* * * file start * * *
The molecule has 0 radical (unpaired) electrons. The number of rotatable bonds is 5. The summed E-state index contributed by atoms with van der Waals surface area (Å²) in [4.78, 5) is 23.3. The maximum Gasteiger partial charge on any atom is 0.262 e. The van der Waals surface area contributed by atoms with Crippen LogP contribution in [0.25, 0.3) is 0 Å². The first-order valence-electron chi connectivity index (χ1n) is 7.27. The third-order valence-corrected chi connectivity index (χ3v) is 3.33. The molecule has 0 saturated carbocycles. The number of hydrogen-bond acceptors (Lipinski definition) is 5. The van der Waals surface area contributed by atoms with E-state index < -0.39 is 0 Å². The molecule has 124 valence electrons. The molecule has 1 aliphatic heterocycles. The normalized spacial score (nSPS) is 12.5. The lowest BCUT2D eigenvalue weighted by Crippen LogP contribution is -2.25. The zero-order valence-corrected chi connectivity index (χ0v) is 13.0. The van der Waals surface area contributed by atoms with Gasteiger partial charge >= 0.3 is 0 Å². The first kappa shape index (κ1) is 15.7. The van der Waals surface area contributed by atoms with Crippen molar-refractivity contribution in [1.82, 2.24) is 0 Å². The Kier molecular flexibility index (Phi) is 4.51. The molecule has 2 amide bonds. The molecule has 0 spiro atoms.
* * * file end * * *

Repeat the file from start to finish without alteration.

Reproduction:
The molecule has 0 radical (unpaired) electrons. The number of rotatable bonds is 5. The summed E-state index contributed by atoms with van der Waals surface area (Å²) in [4.78, 5) is 23.3. The maximum Gasteiger partial charge on any atom is 0.262 e. The van der Waals surface area contributed by atoms with Crippen LogP contribution in [0.25, 0.3) is 0 Å². The first-order valence-electron chi connectivity index (χ1n) is 7.27. The third-order valence-corrected chi connectivity index (χ3v) is 3.33. The molecule has 0 saturated carbocycles. The number of hydrogen-bond acceptors (Lipinski definition) is 5. The van der Waals surface area contributed by atoms with E-state index < -0.39 is 0 Å². The molecule has 124 valence electrons. The molecule has 1 aliphatic heterocycles. The normalized spacial score (nSPS) is 12.5. The lowest BCUT2D eigenvalue weighted by Crippen LogP contribution is -2.25. The zero-order valence-corrected chi connectivity index (χ0v) is 13.0. The van der Waals surface area contributed by atoms with Gasteiger partial charge >= 0.3 is 0 Å². The first kappa shape index (κ1) is 15.7. The van der Waals surface area contributed by atoms with Crippen molar-refractivity contribution in [1.82, 2.24) is 0 Å². The Kier molecular flexibility index (Phi) is 4.51. The molecule has 2 amide bonds. The molecule has 0 spiro atoms.